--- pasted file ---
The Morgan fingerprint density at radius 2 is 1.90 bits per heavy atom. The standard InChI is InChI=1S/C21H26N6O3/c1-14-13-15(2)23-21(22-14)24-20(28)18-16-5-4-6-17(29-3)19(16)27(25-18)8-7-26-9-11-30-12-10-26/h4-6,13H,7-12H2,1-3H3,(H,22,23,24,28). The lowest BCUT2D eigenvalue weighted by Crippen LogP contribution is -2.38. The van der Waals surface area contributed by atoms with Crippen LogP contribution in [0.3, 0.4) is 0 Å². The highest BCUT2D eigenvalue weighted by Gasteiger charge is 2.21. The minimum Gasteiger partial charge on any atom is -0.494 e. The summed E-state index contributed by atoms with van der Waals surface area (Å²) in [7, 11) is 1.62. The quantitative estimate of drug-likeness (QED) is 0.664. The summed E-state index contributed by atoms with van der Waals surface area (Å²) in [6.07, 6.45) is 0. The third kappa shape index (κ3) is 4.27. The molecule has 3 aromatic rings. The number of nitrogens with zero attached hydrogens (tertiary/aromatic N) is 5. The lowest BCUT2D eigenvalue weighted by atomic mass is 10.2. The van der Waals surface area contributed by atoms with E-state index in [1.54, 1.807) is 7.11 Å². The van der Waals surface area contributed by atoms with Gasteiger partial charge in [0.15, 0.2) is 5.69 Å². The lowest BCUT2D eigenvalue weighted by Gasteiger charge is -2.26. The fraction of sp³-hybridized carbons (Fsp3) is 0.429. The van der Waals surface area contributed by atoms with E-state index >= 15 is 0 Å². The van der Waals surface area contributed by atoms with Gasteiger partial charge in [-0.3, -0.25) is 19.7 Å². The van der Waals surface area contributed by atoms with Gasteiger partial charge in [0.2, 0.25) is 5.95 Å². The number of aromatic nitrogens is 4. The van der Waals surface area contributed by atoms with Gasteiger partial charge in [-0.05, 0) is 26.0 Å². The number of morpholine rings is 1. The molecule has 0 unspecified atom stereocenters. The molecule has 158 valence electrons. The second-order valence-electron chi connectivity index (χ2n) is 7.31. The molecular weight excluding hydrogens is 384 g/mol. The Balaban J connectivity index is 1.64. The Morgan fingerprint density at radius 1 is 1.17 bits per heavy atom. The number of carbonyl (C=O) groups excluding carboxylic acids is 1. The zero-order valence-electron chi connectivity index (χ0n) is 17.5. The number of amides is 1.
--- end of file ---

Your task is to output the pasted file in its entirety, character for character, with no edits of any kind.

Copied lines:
The Morgan fingerprint density at radius 2 is 1.90 bits per heavy atom. The standard InChI is InChI=1S/C21H26N6O3/c1-14-13-15(2)23-21(22-14)24-20(28)18-16-5-4-6-17(29-3)19(16)27(25-18)8-7-26-9-11-30-12-10-26/h4-6,13H,7-12H2,1-3H3,(H,22,23,24,28). The lowest BCUT2D eigenvalue weighted by Crippen LogP contribution is -2.38. The van der Waals surface area contributed by atoms with Crippen LogP contribution in [0.3, 0.4) is 0 Å². The highest BCUT2D eigenvalue weighted by Gasteiger charge is 2.21. The minimum Gasteiger partial charge on any atom is -0.494 e. The summed E-state index contributed by atoms with van der Waals surface area (Å²) in [7, 11) is 1.62. The quantitative estimate of drug-likeness (QED) is 0.664. The summed E-state index contributed by atoms with van der Waals surface area (Å²) in [6.07, 6.45) is 0. The third kappa shape index (κ3) is 4.27. The molecule has 3 aromatic rings. The number of nitrogens with zero attached hydrogens (tertiary/aromatic N) is 5. The lowest BCUT2D eigenvalue weighted by atomic mass is 10.2. The van der Waals surface area contributed by atoms with E-state index in [1.54, 1.807) is 7.11 Å². The van der Waals surface area contributed by atoms with Gasteiger partial charge in [0.15, 0.2) is 5.69 Å². The lowest BCUT2D eigenvalue weighted by Gasteiger charge is -2.26. The fraction of sp³-hybridized carbons (Fsp3) is 0.429. The van der Waals surface area contributed by atoms with E-state index >= 15 is 0 Å². The van der Waals surface area contributed by atoms with Gasteiger partial charge in [-0.3, -0.25) is 19.7 Å². The van der Waals surface area contributed by atoms with Gasteiger partial charge in [0.2, 0.25) is 5.95 Å². The number of aromatic nitrogens is 4. The van der Waals surface area contributed by atoms with Gasteiger partial charge in [-0.05, 0) is 26.0 Å². The number of morpholine rings is 1. The molecule has 0 unspecified atom stereocenters. The molecule has 158 valence electrons. The second-order valence-electron chi connectivity index (χ2n) is 7.31. The molecular weight excluding hydrogens is 384 g/mol. The Balaban J connectivity index is 1.64. The Morgan fingerprint density at radius 1 is 1.17 bits per heavy atom. The number of carbonyl (C=O) groups excluding carboxylic acids is 1. The zero-order valence-electron chi connectivity index (χ0n) is 17.5. The number of amides is 1.